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Using command alias, to help your Dev workflow

Published on

Sep 14, 2018




I have been using the command alias for a while now, and it has been a boon in my web development workflow.

For those who are unaware of the command aliases, it is basically / mostly used (as I’m aware of) for shortening a long command And this is the reason for writing this blog, because I get asked this question a lot nowadays.

Now back to what we ought to learn from this blog, so how do you setup command aliases, just like the one which I showed above.

Turns out it’s really not that complicated(depending on the Operating System)

On Linux core system’s

Let’s check how to setup command alias in Linux core systems (Mac, Ubuntu)

  1. Switch to user directory

    cd ~
  2. Create a .bash_profile or .profile, if you already have one of these files in your current directory. Then you can edit the files and add the alias commands at the end of the file.

  3. The syntax for aliasing is pretty simple alias


    For eg — I want to alias the 10 characters git branch command to 2 character gb, so my syntax would be alias gb=‘git branch’

    For completeness, I provide a screenshot of my simple alias below.

    my alias

    Your preferences / command aliases need not match mine, I’m just sharing my preference as an example.

  4. Final step, once you have built your aliases. You now need to run the .bash_profile / .profile so that your alias are registered and recognised by your OS.

To do that, run source .profile / source .bash_profile

On Window’s based system’s

Even with Window’s, it is quite simple and it’s just one simple command

doskey <your-alias>= <command-to-alias> $*

The $\* is optional, and it is used for command that take arguments.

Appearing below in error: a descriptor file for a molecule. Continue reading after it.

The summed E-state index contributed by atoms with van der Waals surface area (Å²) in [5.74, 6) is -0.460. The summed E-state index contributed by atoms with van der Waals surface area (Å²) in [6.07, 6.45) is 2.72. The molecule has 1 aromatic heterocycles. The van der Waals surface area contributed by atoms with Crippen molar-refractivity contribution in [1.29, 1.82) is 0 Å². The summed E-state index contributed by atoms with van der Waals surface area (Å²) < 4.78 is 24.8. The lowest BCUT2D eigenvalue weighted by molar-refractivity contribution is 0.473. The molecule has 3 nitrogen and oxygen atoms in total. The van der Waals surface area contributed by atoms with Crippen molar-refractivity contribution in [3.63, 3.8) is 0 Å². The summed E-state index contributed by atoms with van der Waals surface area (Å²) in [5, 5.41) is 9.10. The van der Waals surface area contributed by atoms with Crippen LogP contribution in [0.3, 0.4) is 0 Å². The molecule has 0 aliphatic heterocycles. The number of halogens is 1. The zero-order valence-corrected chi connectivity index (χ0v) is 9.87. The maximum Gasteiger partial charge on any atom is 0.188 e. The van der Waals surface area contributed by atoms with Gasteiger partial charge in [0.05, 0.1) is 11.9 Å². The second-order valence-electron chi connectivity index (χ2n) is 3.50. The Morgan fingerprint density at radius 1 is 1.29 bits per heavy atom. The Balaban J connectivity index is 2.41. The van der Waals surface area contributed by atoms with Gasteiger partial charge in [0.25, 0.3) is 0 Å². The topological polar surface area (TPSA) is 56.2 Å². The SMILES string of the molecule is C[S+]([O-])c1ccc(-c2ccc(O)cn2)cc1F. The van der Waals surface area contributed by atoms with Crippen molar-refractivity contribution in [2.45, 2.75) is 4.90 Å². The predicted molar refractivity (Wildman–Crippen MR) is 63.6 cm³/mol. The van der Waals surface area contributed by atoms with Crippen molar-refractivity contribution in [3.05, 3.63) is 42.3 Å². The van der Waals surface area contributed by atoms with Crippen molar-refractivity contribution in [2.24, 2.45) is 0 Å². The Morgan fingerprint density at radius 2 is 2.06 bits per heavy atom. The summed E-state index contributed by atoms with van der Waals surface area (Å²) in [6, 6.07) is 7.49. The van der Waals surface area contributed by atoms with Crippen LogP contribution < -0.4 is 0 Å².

For eg — git commit -m would want to take message as an argument, so you write the alias as doskey gc=git commit -m $*

If you want to persist the alias command, for every new session. I found a very helpful Stackoverflow answer, which helped me when I was using Windows machine.


That’s it, you now can go ahead and use them, instead of typing long commands

One more, main reason that I plan to share it is, I believe that automation or any small things like this, can really make a difference in our development time.

As a programmer, I think that our main focus would go into the product / features that we build and ship everyday and we hardly get enough time to debug the errors / code issues we run into. Which would take up most of our time and we eventually #burnout. So having automations or time saving tools like this, can bring the burden down a bit and relive us, hard working programmers, from stress.

That’s it for now folks, if you like the blog and found it helpful. Please do share it to as many developer / programmers, who can benefit from this.

Also, I’m coming up with some more automation / dev workflow helping blogs like this, so stay tuned for more.